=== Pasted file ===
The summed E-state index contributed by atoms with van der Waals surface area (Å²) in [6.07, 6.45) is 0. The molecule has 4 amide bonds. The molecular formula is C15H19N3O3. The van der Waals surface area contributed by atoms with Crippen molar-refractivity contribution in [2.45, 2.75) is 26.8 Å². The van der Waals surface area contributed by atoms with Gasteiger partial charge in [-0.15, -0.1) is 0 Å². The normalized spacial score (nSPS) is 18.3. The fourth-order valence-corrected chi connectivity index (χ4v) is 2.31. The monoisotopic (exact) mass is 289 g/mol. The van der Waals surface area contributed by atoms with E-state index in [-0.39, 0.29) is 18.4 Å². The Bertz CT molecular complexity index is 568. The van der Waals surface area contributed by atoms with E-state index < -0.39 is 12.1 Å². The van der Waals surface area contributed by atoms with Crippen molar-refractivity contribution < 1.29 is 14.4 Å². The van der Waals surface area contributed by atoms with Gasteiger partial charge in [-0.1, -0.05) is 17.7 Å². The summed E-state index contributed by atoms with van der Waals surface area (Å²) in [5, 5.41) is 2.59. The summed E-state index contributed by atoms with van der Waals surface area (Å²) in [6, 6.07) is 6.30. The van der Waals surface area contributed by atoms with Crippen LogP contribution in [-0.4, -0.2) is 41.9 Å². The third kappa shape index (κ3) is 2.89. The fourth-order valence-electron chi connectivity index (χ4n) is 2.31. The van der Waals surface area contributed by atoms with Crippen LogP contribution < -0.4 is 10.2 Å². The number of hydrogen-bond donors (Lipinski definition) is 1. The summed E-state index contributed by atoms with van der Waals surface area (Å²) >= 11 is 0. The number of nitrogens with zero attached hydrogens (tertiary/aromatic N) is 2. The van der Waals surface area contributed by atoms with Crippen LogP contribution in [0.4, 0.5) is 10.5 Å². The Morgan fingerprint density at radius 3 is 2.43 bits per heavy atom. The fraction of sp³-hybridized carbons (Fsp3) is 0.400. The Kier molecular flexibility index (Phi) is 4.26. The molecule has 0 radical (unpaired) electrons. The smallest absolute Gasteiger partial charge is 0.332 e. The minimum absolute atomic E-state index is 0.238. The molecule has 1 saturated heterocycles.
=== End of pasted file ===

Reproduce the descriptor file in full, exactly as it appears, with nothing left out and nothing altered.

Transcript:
The summed E-state index contributed by atoms with van der Waals surface area (Å²) in [6.07, 6.45) is 0. The molecule has 4 amide bonds. The molecular formula is C15H19N3O3. The van der Waals surface area contributed by atoms with Crippen molar-refractivity contribution in [2.45, 2.75) is 26.8 Å². The van der Waals surface area contributed by atoms with Gasteiger partial charge in [-0.15, -0.1) is 0 Å². The normalized spacial score (nSPS) is 18.3. The fourth-order valence-corrected chi connectivity index (χ4v) is 2.31. The monoisotopic (exact) mass is 289 g/mol. The van der Waals surface area contributed by atoms with E-state index in [-0.39, 0.29) is 18.4 Å². The Bertz CT molecular complexity index is 568. The van der Waals surface area contributed by atoms with E-state index < -0.39 is 12.1 Å². The van der Waals surface area contributed by atoms with Crippen molar-refractivity contribution < 1.29 is 14.4 Å². The van der Waals surface area contributed by atoms with Gasteiger partial charge in [-0.1, -0.05) is 17.7 Å². The summed E-state index contributed by atoms with van der Waals surface area (Å²) in [5, 5.41) is 2.59. The summed E-state index contributed by atoms with van der Waals surface area (Å²) in [6, 6.07) is 6.30. The van der Waals surface area contributed by atoms with Crippen LogP contribution in [-0.4, -0.2) is 41.9 Å². The third kappa shape index (κ3) is 2.89. The fourth-order valence-electron chi connectivity index (χ4n) is 2.31. The van der Waals surface area contributed by atoms with Crippen LogP contribution < -0.4 is 10.2 Å². The number of hydrogen-bond donors (Lipinski definition) is 1. The summed E-state index contributed by atoms with van der Waals surface area (Å²) >= 11 is 0. The number of nitrogens with zero attached hydrogens (tertiary/aromatic N) is 2. The van der Waals surface area contributed by atoms with Crippen LogP contribution in [0.4, 0.5) is 10.5 Å². The Morgan fingerprint density at radius 3 is 2.43 bits per heavy atom. The fraction of sp³-hybridized carbons (Fsp3) is 0.400. The Kier molecular flexibility index (Phi) is 4.26. The molecule has 0 radical (unpaired) electrons. The smallest absolute Gasteiger partial charge is 0.332 e. The minimum absolute atomic E-state index is 0.238. The molecule has 1 saturated heterocycles.